How much does it cost to move out?


Couple in the process of moving planning on a futon
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7 questions to help you prepare financially to get a place of your own.

Moving to your own place for the first time is exciting—it also takes money. If you’ve never lived on your own, you might not be aware of all the costs that come with an apartment or home. These seven questions will help you discover how much money you need move out.

How much are your bills?

If you already have a budget, good for you! If you don’t have one, it’s time to start gathering information. Look over your last six to 12 months of expenses. Tally up the cost for everything you spend, including:

  • food—groceries, take-out and dine-in
  • car—gas, maintenance, repairs, registration and insurance
  • debt—credit cards, auto and student loans
  • cell phone
  • subscriptions
  • clothing and shoes
  • entertainment, gaming, sports or hobbies

If you don’t have records for the last six months, that’s okay. Start tracking expenses now so you can see exactly what you’re spending. And, here’s how to start a budget.

How much can you afford?

As a rule, housing costs should be no more than 30% of your income.

To qualify for a rental, landlords will want documentation of income. Often, they require renters to have earnings of at least three times the rent.

If you’re looking to buy, lenders look at your finances from a different perspective. Specifically, lenders look at your debt-to-income ratio. This figure provides a snapshot of how much you owe for student loans, credit cards, auto and other loans in relation to your income. Generally, lenders look for a debt-to-income ratio of 35% or less. Typically, the lower your debt-to-income ratio, the lower the interest rate you can get on home loan.

Do you have an emergency fund?

A landlord or lender won’t ask if you have an emergency fund, but it’s one of your best tools for navigating unanticipated expenses.

Save three to six months of living expenses before moving out so you’re prepared for the unexpected. Check out these tips for building up an emergency fund without feeling deprived.

What will it cost to move in?

If it’s your first time getting a place of your own, you might be surprised by the expenses you’ll be required to cover.

When leasing, there will be application fees, a security deposit, and sometimes first and last month’s rent. There may also be non-refundable move-in fees. Fees vary from property to property; identify a few properties you like and research their fees.

Buying a home costs more than the purchase price. In addition to loan closing costs and inspection fees, homeownership comes with a host of expenses first-time homebuyers may not be aware of. Avoid surprises by learning what a new home really costs.

What will it cost to move?

If you have very few possessions and can move them in your car or with the help of friends, your moving expenses will be very low. However, if you have a lot of stuff, you may need to rent a truck or hire a mover.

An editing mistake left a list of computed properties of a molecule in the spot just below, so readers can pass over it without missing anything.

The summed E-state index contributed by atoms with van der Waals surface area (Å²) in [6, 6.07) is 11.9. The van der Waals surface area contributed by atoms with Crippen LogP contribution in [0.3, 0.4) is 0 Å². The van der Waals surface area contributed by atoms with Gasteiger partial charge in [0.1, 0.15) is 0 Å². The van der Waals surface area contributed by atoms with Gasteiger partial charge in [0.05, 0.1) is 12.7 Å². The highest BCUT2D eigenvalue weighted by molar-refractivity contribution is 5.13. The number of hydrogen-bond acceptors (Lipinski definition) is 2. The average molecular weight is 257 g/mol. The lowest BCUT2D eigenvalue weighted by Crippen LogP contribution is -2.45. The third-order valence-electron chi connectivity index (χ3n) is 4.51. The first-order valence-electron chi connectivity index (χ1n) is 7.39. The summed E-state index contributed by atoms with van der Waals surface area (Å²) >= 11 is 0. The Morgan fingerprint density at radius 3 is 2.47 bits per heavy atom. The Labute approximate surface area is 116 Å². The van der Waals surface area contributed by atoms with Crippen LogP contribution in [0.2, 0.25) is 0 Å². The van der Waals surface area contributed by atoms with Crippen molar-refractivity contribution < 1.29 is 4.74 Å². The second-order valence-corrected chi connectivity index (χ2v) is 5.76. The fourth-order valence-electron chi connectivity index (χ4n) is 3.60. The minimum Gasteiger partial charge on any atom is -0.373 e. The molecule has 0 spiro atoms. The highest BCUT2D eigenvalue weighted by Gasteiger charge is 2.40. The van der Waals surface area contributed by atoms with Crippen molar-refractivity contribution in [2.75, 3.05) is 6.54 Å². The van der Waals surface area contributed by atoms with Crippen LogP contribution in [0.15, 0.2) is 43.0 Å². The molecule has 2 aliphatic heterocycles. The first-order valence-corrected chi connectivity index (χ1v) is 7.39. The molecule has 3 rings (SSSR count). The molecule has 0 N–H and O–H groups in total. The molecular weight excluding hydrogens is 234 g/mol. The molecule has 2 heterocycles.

Rental trucks for local moves are relatively inexpensive. If you’re making a long-distance move, costs will be higher. Fees for movers depend on how much you’re moving and how far.

What furnishings do you need?

Hand-me-down furniture is a good way to start furnishing your new place. However, there will probably still be things you need to buy. Create a budget for the furniture, kitchenware and other items you’ll need.

Second-hand stores are a good source for dishes, furniture and accessories. Some folks enjoy turning a trip to a thrift store into a treasure hunt or treating it like sport.

What expenses did your parents cover that you’ll now pay for?

Living at home comes with a lot of perks that you may not always notice. Moving out means you’ll have to take greater financial responsibility for recurring expenses like:

  • laundry
  • groceries, toilet paper and cleaning supplies
  • renters or homeowners insurance
  • internet, cable and streaming services
  • utility bills
  • possibly a longer commute to work
  • garbage pickup

How to save for your goal of moving out

Setting up a savings account at Consumers is simple and you can name the account anything you want, like “Paisley’s New Place.”

Automatic transfers between accounts make saving a no-brainer, and they’re easy to set up. Each time your paycheck is deposited, designate a set amount that automatically goes into your “moving out” savings account. Track your progress any time with Online Banking or the Mobile App.

Consumers helps more than 2,000 members finance land, first and second homes, and home improvement projects each year. We’d love to help you with a mortgage or home equity line of credit; contact us online or call us at 800-991-2221.

Grey Equal Housing Opportunity logo

Consumers home loans

We’d love to help you with a mortgage or home equity line of credit.

Learn more

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